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Macclesfield Canal

Historical Profiles: NarrowBoat, Spring 2010

Tim Dawson

Tim Dawson looks at a canal that was built “almost too late”; when it opened in 1831, the railway era had begun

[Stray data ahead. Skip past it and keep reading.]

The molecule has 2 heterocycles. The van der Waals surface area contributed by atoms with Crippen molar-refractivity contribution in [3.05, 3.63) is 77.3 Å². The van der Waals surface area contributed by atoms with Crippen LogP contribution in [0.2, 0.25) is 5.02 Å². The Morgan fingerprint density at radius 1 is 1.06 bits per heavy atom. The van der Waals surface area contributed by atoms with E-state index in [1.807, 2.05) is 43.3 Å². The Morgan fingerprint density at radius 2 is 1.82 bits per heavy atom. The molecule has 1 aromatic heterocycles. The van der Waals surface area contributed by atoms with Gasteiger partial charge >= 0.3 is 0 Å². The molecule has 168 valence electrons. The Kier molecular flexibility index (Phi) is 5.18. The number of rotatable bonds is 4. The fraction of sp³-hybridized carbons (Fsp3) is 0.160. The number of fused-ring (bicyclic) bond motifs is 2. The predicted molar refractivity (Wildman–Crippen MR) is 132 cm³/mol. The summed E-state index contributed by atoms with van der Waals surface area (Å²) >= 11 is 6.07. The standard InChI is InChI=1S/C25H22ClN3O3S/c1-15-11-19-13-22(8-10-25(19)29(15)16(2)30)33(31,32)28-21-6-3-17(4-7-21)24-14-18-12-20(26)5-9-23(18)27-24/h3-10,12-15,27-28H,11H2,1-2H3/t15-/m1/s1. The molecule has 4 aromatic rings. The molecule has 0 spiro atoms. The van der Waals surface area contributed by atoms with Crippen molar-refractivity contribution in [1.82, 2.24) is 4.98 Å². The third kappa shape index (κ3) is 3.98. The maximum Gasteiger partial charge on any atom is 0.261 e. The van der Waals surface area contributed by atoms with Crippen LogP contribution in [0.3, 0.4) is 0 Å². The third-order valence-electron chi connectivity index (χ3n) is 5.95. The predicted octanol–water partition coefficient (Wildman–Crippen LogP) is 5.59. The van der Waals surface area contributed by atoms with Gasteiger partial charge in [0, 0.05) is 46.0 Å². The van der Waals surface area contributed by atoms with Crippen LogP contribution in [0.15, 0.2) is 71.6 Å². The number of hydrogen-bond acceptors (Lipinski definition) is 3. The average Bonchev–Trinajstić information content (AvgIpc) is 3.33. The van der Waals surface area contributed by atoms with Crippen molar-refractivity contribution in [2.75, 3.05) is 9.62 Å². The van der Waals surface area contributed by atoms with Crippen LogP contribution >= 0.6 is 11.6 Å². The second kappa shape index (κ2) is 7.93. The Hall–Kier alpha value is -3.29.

The Macclesfield was almost ‘a canal too late’ because, by the time Royal Assent was given to its 1826 Parliamentary Act, the years of canal mania were long past, and the first two passenger railway services were already running. Indeed, even in 1825 it was a matter of debate by its committee whether a railway rather than a canal should be promoted, though the canal’s protagonists won the day. It was not, however, for want of trying that Macclesfield had not been connected to the existing waterway system at an earlier date. Even in 1763 the local businessman Charles Roe (whose interests ranged from mining, and copper and brass manufacture to silk spinning and weaving) had appealed to the Duke of Bridgewater to extend to Stockport the line of the canal he was proposing to build. The Duke refused, and although this canal’s construction was authorised in 1766 it never became a reality. The next attempt was in 1811, for a proposal to link the Bridgewater Canal at …

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